Go See This One-Woman Show About Barack Obama’s Mom

Ann Noble as Stanley Ann Dunham, Barack Obama's mother
Ann Noble as Stanley Ann Dunham, Barack Obama's mother
Photo by Michael Lamont

Mike Kindle’s ambitious stage biopic spans 35 years in the life of Stanley Ann Dunham, the mother of President Barack Obama, who by the president's own account was the predominant influence in his childhood and the fount of his values. Kindle’s one-person play is constructed as a series of conversations between Dunham — played with skill and finesse by veteran performer Ann Noble — and various people in her life, including her two spouses, her mother, her children and friends and work associates. It’s a challenging format that relies on the audience’s ability to conceptualize these people’s reactions and responses, but Noble’s performance compensates for whatever attenuation of the drama that setup generates.

Dunham spent much of her adult life in Hawaii and Indonesia, and designer Robert Selander’s set appropriately conjures a tropical backdrop for the transformation of this intelligent idealist from a wide-eyed young girl to a seasoned woman. The play begins in near darkness, with Noble as the 18-year-old Dunham naked on a pallet, whispering sweet words to her lover, Barack Obama Sr. By the next sequence he has vanished, and Dunham is wheeling a baby carriage and ruminating on the complications and circumscriptions of life as a young mother.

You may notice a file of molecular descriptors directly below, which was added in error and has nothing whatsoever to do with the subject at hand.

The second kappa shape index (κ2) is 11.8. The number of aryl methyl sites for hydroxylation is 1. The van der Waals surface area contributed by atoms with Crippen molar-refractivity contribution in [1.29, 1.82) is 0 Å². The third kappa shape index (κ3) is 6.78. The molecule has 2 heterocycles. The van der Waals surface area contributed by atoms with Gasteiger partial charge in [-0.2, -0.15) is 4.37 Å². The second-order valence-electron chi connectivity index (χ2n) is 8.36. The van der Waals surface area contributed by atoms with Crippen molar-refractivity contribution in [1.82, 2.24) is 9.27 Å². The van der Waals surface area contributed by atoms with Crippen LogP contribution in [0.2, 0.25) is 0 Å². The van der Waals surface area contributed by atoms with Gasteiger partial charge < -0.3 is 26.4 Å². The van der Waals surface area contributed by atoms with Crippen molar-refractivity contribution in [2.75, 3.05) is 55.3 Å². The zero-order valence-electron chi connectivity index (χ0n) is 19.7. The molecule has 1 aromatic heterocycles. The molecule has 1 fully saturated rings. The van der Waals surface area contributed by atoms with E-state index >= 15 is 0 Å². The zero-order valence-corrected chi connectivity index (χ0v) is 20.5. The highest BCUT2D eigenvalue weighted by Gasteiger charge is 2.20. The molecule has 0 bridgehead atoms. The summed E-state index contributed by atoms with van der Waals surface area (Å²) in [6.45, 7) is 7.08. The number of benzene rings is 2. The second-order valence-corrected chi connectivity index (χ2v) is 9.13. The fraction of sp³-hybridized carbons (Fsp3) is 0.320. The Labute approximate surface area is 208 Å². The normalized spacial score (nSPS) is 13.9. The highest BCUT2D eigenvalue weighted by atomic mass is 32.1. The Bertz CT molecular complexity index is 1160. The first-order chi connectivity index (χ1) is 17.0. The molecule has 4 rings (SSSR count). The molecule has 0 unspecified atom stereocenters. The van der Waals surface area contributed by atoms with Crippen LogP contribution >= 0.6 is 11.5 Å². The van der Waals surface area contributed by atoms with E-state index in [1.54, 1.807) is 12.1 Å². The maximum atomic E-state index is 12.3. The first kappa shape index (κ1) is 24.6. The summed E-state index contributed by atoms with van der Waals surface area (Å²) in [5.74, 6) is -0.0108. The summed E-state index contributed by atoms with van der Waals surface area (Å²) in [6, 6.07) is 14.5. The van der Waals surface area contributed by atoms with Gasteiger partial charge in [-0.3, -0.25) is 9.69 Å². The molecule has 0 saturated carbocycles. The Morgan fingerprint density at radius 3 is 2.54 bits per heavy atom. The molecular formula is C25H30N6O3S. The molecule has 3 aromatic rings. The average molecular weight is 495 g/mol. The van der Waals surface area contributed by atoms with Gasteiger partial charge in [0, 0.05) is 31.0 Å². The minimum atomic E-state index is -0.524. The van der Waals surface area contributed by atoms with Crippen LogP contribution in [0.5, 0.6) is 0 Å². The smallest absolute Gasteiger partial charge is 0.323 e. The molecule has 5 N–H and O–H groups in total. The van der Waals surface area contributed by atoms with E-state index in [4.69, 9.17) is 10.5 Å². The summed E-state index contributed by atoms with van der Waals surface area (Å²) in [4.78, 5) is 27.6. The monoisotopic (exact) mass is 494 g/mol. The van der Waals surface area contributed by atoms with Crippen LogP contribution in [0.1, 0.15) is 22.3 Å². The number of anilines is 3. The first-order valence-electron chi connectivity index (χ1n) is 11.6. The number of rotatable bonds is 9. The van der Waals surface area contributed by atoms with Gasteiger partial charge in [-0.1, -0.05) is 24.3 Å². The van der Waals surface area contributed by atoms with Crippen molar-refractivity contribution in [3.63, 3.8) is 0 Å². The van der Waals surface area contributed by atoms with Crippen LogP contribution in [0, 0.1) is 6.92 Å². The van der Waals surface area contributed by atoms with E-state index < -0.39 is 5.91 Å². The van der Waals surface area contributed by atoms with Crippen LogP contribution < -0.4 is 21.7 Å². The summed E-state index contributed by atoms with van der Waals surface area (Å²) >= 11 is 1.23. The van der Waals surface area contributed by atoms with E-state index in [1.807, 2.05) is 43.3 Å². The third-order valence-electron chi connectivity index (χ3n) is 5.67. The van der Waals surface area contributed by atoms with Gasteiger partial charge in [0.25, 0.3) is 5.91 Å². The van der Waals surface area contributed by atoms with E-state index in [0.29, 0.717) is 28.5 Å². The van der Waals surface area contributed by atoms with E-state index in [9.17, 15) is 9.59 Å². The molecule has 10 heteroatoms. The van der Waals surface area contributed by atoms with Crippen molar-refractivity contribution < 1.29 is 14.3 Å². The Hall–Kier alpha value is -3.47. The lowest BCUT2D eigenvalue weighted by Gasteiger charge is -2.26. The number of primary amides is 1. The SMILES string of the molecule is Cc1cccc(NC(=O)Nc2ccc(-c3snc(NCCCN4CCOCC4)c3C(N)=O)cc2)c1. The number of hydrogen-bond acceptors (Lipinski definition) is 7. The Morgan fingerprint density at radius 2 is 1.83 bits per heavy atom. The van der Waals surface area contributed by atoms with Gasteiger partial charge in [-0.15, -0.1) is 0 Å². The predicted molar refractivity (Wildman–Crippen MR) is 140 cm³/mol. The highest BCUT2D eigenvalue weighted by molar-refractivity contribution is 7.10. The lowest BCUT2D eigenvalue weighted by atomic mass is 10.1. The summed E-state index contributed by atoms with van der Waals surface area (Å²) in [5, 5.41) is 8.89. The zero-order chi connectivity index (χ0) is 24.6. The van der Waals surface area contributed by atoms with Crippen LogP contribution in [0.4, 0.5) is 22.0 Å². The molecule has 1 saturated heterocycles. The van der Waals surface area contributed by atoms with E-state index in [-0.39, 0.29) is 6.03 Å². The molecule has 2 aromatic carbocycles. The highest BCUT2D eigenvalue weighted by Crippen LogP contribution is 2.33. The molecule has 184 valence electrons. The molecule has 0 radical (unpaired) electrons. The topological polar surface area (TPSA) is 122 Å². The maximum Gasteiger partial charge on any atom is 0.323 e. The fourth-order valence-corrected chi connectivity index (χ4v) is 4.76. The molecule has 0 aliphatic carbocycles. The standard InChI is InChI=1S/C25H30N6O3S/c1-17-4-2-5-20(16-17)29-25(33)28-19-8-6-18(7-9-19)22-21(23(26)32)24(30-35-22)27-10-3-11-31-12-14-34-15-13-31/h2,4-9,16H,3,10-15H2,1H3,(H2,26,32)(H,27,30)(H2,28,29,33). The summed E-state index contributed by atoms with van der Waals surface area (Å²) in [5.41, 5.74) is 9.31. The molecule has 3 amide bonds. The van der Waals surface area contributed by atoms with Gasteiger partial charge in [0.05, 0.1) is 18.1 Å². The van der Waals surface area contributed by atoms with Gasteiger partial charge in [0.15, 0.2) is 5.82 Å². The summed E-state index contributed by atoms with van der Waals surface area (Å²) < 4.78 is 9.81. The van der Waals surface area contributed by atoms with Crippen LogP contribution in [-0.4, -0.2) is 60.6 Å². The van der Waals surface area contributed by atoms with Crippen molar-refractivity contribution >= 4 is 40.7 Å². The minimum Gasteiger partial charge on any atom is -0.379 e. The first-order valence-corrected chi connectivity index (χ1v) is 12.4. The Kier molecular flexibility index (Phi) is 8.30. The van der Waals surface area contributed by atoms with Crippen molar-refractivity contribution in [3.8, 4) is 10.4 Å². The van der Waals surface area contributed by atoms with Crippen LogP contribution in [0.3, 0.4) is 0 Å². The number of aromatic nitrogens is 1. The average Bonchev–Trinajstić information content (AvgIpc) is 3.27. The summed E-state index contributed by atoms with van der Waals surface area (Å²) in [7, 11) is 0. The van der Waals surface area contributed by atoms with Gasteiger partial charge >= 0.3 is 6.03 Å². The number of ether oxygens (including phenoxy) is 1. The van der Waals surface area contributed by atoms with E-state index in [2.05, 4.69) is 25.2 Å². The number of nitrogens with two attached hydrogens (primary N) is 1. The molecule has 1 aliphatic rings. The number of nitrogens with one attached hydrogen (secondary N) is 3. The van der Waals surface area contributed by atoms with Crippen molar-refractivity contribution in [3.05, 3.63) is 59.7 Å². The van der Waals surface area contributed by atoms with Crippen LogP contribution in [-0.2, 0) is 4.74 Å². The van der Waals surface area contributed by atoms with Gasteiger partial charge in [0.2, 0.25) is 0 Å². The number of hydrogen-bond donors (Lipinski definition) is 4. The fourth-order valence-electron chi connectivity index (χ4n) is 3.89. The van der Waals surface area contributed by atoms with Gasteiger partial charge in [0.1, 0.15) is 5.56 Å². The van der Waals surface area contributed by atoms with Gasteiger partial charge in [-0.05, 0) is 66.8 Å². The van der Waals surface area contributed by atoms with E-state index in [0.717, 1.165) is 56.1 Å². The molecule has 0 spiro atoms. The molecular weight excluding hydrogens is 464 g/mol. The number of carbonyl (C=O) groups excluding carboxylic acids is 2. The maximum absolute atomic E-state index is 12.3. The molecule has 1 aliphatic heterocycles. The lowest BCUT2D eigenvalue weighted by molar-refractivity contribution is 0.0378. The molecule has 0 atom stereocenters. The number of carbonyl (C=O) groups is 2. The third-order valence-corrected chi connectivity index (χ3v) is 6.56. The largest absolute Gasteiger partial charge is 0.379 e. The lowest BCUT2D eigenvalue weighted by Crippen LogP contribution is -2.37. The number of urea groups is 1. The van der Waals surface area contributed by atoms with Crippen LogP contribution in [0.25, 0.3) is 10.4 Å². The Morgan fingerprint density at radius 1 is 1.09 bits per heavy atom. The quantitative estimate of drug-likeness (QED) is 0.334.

One of the clearest dramatic transitions takes place after Dunham has married her second husband and is teaching English in Indonesia. Admitted to a ruling circle, she’s become privy to corruption among the rich and powerful, and finds herself going through cocktail-party maneuvers with people she neither likes nor respects.

Director Mark Bringelson helps compensate for the dense text by staging each monologue with cogent flair in a separate area of the stage. In this he’s aided by Matt Richter’s sometimes umbral lighting and designer Chris Moscatiello’s sound.

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But ultimately it‘s Noble who carries the play. Her portrayal builds not on grand emotional displays but calibrated detail as she re-enacts events, ordinary and otherwise, in the life of someone who contributed to our country's shifting tides.

GO! Los Angeles LGBT Center’s Davidson/Valentini Theatre, 1125 N. McCadden Place, Hollywood; through July 26. (323) 860-7300, lalgbtcenter.org/theatre

Correction: The original version of this review had the wrong spelling of Dunham's last name. We regret the error.

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